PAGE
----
Thursday, 01 February 2024 07:55

Solar power helping boost rural capacity

Written by  Nigel Malthus
Lodestone Energy says it has consents for agrivoltaic solar farms at Clandeboye, Mount Somers and Dunsandel. Lodestone Energy says it has consents for agrivoltaic solar farms at Clandeboye, Mount Somers and Dunsandel.

Adding solar power generation to the rural economy is picking up pace, with one of the country's leading solar generation companies announcing plans for another 150 GWh (gigawatt-hours) per year at three Canterbury sites.

Lodestone Energy says it has consents for agrivoltaic solar farms at Clandeboye, Mount Somers and Dunsandel.

Daniel Cunningham, Lodestone's general manager development, says, "In keeping with Lodestone's agrivoltaic approach for all farms, the Dunsandel farm, which recently received consent approval from Selwyn Council, is located on a 100-hectare block leased to Lodestone and will continue to maintain productive farming activity.

"This combined use of agricultural and solar productivity results in more efficient use of the land and creates new value for the nation."

The Dunsandel farm will connect via Orion's new Norwood GXP (Grid Exit Point, a facility where Transpower's national grid interfaces with a local distribution network), while the Clandeboye and Mount Somers farms will connect to the Alpine Energy and Electricity Ashburton networks respectively. Construction for all three is planned from this year through to 2026.

Lodestone came online last year with the country's largest grid-connected solar farm, at Kaitaia, and has four more in development at Edgecumbe, Waiotahe, Whitianga and Dargaville.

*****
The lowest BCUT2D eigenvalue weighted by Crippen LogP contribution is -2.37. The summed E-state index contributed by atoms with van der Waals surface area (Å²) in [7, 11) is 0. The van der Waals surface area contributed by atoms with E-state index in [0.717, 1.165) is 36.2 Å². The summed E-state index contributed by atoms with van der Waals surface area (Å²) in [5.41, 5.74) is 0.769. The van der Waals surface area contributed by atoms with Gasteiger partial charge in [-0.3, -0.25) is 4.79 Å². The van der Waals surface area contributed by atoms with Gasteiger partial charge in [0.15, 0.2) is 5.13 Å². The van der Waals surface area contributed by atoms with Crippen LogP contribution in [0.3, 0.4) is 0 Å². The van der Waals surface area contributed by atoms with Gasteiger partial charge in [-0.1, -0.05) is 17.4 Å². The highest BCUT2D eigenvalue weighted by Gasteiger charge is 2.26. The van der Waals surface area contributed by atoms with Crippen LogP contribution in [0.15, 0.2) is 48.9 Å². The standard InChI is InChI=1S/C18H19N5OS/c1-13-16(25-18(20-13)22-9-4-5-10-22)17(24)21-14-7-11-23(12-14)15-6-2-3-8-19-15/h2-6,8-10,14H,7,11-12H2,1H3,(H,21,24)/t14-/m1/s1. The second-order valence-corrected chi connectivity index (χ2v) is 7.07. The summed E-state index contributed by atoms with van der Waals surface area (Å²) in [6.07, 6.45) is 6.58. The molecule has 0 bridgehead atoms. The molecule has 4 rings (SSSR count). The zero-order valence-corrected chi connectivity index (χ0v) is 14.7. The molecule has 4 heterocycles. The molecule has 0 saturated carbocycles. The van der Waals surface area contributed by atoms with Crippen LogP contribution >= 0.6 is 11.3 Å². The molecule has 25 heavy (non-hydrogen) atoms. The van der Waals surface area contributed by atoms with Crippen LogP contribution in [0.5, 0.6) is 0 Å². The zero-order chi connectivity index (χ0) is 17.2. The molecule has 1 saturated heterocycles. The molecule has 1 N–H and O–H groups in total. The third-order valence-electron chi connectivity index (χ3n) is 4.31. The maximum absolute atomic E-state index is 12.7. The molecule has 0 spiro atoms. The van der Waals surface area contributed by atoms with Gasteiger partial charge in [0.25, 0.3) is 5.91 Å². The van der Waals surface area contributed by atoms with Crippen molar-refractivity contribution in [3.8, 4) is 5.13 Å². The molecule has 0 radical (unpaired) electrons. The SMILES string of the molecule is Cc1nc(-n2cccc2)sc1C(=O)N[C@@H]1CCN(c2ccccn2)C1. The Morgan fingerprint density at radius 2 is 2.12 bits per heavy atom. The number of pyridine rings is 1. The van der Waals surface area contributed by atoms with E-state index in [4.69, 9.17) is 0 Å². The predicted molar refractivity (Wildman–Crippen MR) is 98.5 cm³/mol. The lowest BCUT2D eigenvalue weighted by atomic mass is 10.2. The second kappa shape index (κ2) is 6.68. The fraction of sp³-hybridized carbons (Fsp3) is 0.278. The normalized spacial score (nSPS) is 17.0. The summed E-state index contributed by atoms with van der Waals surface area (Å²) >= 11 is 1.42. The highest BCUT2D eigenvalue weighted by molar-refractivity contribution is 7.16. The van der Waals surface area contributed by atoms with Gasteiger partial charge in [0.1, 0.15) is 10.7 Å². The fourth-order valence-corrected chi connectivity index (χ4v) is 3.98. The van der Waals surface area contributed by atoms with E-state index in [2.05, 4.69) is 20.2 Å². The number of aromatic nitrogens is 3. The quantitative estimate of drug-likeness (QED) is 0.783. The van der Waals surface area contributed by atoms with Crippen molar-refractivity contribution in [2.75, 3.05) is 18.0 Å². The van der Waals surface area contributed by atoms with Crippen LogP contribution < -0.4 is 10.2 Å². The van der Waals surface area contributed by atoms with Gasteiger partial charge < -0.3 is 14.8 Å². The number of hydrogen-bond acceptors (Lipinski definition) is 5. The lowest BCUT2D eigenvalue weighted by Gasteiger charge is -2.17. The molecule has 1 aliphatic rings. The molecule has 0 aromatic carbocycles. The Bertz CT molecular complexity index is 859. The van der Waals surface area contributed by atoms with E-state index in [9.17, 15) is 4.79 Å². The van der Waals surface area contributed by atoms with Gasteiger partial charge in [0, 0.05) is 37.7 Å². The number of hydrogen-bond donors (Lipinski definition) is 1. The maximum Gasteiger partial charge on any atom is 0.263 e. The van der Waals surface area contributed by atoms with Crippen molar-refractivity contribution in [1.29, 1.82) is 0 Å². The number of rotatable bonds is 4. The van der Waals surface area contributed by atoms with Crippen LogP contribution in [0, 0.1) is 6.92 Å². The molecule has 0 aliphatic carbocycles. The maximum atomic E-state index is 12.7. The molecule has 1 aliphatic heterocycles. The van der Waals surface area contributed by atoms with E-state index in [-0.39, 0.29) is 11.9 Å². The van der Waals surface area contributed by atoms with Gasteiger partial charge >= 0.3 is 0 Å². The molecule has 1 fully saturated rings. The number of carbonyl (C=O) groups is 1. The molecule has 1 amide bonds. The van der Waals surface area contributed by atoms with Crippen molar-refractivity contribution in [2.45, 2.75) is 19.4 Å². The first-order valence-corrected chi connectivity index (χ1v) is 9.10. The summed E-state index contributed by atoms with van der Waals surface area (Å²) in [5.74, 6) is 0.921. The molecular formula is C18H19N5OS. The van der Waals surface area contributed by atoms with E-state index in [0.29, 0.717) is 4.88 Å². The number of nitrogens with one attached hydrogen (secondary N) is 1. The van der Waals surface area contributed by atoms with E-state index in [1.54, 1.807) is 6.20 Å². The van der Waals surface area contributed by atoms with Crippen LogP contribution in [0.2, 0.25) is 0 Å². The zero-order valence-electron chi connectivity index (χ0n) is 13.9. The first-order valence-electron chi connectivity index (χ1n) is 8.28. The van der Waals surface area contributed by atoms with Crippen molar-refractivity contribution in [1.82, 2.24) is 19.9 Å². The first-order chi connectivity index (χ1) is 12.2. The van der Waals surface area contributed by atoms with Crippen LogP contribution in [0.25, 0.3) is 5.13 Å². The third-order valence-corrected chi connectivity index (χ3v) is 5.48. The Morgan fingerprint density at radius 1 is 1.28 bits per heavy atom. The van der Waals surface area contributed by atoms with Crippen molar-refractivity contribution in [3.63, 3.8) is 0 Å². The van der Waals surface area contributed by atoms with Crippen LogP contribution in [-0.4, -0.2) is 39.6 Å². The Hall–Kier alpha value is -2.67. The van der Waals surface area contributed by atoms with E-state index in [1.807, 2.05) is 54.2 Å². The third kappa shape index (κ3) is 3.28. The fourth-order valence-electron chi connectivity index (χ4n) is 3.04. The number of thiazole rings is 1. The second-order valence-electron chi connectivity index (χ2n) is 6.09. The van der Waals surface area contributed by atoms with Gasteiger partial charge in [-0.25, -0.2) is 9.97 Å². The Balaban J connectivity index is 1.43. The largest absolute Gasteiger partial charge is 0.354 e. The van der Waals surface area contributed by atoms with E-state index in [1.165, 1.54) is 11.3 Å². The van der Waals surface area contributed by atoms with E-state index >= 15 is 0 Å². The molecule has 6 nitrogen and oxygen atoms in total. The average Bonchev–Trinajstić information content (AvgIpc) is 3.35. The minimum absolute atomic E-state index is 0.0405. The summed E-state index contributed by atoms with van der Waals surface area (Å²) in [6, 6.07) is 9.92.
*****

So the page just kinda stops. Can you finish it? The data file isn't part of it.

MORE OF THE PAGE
Lodestone managing director Gary Holden says diversifing into the South Island is a key part of the company strategy. "Getting enough volume, coming on-line with pace, is a critical part of satisfying consumer demand.

"Our objective is to ensure the farms are welcomed by local councils and neighbours and to find as many like-minded customers as we can. In the end, those willing to invite these farms into their future planning will play a key role in the energy transition to an electricity market with 100% renewable energy."

Meanwhile, another agrivoltaic developer, Far North Solar Farm (FNSF) is seeking resource consent for a large development near Twizel and Lake Benmore in the Mackenzie Basin.

FNSF, which already has several North Island plants underway as well as one at Waipara in North Canterbury, says the 420MWp (megawatt peak) solar farm would produce enough renewable electricity to power around 100,000 homes and also create the largest ecological restoration project ever undertaken in the area.

The site is currently in cropping and dairy support. FNSF says it was chosen as it is flat and sits within an already highly modified landscape of existing power infrastructure beside the Ohau C hydropower station and national electricity grid transmission lines.

FNSF director John Telfer says at least 89ha of the site would be ecologically restored and the company was actively working with stakeholders to refine how other conservation values could also be achieved.

"The environmental restoration plans will see upwards of 500,000 native plants indigenous to the area reintroduced, providing a significant increase in the overall ecological value of the site as it currently exists. On top of that, we're also looking at how we can use the solar farm to act as a sanctuary for some of the lesser known but equally threatened insext species we have in the Mackenzie.

"Panels will only cover around 30% of the entire site and the perimeter will be fenced off from pests, so it's perfect for invertebrates. Everyone involved is excited by the conservation potential we could achieve, and we've been told nothing else like it has ever been attempted in the Mackenzie on this scale," said Telfer.

Consent was refused for a solar farm near Tekapo due to ecological concerns but Telfer said a major difference with the proposed site is that farming activities have already destroyed any ecological values.

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